What knowledge, skills, attitudes, and values will today’s students need to thrive and shape their world? How can instructional systems develop knowledge, skills, attitudes, and values effectively? These two questions are the focus of “The Future of Education and Skills: Education 2030,” a position paper by the international Organisation for Economic Cooperation and Development (OECD).
A tweet from Jen Schwanke in Education Week Teacher that keeps popping up in my feed says: “The biggest challenge I face as a leader is carrying the burdens, worries, frustrations, and challenges of so many other people.”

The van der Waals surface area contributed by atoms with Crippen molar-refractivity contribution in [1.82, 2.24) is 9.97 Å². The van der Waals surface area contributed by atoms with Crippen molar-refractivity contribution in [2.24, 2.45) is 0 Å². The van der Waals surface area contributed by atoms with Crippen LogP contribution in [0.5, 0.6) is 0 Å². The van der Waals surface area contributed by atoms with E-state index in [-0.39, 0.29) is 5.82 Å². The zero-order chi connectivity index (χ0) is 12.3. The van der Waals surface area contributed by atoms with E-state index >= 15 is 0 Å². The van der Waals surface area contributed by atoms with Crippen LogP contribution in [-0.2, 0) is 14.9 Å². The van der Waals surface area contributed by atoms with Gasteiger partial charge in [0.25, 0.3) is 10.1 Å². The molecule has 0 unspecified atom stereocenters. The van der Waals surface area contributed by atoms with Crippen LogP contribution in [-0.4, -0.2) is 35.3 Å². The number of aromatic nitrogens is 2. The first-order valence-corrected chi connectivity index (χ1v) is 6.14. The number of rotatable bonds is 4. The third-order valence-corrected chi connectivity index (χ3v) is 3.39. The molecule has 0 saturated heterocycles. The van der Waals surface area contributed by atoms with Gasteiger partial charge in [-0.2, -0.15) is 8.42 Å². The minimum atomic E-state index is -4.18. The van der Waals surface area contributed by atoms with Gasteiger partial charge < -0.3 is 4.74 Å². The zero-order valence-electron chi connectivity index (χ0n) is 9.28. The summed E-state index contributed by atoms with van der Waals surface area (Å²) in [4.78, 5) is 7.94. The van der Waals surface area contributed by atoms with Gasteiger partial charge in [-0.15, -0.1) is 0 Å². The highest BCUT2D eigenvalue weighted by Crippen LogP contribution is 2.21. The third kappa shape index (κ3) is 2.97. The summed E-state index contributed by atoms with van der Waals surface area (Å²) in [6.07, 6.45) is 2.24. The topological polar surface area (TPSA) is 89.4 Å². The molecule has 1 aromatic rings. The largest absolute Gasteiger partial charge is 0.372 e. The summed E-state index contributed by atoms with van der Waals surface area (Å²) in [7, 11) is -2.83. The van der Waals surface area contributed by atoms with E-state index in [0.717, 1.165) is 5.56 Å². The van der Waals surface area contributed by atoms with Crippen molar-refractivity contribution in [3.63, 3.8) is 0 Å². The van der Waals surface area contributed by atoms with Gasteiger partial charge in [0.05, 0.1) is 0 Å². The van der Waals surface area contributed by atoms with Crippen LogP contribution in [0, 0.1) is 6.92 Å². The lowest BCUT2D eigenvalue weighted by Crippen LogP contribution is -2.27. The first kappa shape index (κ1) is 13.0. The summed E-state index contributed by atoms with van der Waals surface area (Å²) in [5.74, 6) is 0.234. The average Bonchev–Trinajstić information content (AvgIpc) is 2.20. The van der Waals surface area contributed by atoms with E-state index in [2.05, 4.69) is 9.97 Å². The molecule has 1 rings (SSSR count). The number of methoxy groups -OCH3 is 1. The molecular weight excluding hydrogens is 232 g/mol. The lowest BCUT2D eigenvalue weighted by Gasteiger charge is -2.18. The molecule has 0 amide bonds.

I grew up in an idyllic small town in Minnesota as the youngest of four kids. I had more people to look up to than anyone could ever ask for, and my siblings and parents helped me understand my place in the world through the expectations they set for me. As an admittedly exasperating little sister, I was always a part of the action.
“This is the most sexist, racist place on the planet and I am underpaid, understaffed, overworked, and summarily ignored.” Where have you heard that before?
I was stunned. There she sat—an intelligent, energetic, Christcentered young faculty member—and her question to me, the (also female) assistant headmaster at her Christian school, was whether or not our leadership team values and supports women in leadership.
Currently, there is a scarcity of female leadership in Christian education. All leadership is costly—and tough, especially for women who believe God has called and gifted them to be leaders.